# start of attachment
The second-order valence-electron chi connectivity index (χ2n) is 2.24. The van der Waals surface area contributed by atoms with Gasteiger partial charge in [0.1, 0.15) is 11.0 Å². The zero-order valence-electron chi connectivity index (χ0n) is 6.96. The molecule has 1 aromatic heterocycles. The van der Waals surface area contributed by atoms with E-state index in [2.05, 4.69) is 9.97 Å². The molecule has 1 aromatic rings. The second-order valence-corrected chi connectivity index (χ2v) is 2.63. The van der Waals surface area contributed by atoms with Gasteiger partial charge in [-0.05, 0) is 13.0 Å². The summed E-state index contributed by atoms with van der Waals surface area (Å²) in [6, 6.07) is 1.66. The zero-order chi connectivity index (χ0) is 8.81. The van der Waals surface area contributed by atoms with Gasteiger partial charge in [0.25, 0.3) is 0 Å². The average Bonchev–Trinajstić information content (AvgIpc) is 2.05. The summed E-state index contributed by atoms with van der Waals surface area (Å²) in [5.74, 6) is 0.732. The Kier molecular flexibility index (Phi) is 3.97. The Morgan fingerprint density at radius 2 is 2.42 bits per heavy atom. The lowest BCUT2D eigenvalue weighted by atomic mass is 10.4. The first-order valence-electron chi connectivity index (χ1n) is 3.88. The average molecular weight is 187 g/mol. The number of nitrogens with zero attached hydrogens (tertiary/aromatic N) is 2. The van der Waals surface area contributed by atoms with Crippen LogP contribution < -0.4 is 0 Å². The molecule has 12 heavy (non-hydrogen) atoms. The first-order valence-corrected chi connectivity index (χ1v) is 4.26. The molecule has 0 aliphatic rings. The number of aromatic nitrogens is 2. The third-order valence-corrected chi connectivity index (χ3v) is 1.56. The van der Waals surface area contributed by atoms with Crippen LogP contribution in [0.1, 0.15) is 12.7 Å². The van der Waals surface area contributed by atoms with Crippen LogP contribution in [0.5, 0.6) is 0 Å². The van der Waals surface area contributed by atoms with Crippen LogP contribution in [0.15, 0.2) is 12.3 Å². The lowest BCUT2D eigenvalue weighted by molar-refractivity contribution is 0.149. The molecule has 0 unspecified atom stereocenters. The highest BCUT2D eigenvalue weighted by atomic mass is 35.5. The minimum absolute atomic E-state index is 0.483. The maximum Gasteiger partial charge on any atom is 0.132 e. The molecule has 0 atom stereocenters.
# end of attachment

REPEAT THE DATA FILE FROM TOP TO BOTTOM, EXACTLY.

The second-order valence-electron chi connectivity index (χ2n) is 2.24. The van der Waals surface area contributed by atoms with Gasteiger partial charge in [0.1, 0.15) is 11.0 Å². The zero-order valence-electron chi connectivity index (χ0n) is 6.96. The molecule has 1 aromatic heterocycles. The van der Waals surface area contributed by atoms with E-state index in [2.05, 4.69) is 9.97 Å². The molecule has 1 aromatic rings. The second-order valence-corrected chi connectivity index (χ2v) is 2.63. The van der Waals surface area contributed by atoms with Gasteiger partial charge in [-0.05, 0) is 13.0 Å². The summed E-state index contributed by atoms with van der Waals surface area (Å²) in [6, 6.07) is 1.66. The zero-order chi connectivity index (χ0) is 8.81. The van der Waals surface area contributed by atoms with Gasteiger partial charge in [0.25, 0.3) is 0 Å². The average Bonchev–Trinajstić information content (AvgIpc) is 2.05. The summed E-state index contributed by atoms with van der Waals surface area (Å²) in [5.74, 6) is 0.732. The Kier molecular flexibility index (Phi) is 3.97. The Morgan fingerprint density at radius 2 is 2.42 bits per heavy atom. The lowest BCUT2D eigenvalue weighted by atomic mass is 10.4. The first-order valence-electron chi connectivity index (χ1n) is 3.88. The average molecular weight is 187 g/mol. The number of nitrogens with zero attached hydrogens (tertiary/aromatic N) is 2. The van der Waals surface area contributed by atoms with Crippen LogP contribution < -0.4 is 0 Å². The molecule has 12 heavy (non-hydrogen) atoms. The first-order valence-corrected chi connectivity index (χ1v) is 4.26. The molecule has 0 aliphatic rings. The number of aromatic nitrogens is 2. The third-order valence-corrected chi connectivity index (χ3v) is 1.56. The van der Waals surface area contributed by atoms with Crippen LogP contribution in [0.1, 0.15) is 12.7 Å². The van der Waals surface area contributed by atoms with Crippen LogP contribution in [0.5, 0.6) is 0 Å². The van der Waals surface area contributed by atoms with Crippen LogP contribution in [0.15, 0.2) is 12.3 Å². The lowest BCUT2D eigenvalue weighted by molar-refractivity contribution is 0.149. The molecule has 0 unspecified atom stereocenters. The highest BCUT2D eigenvalue weighted by atomic mass is 35.5. The minimum absolute atomic E-state index is 0.483. The maximum Gasteiger partial charge on any atom is 0.132 e. The molecule has 0 atom stereocenters.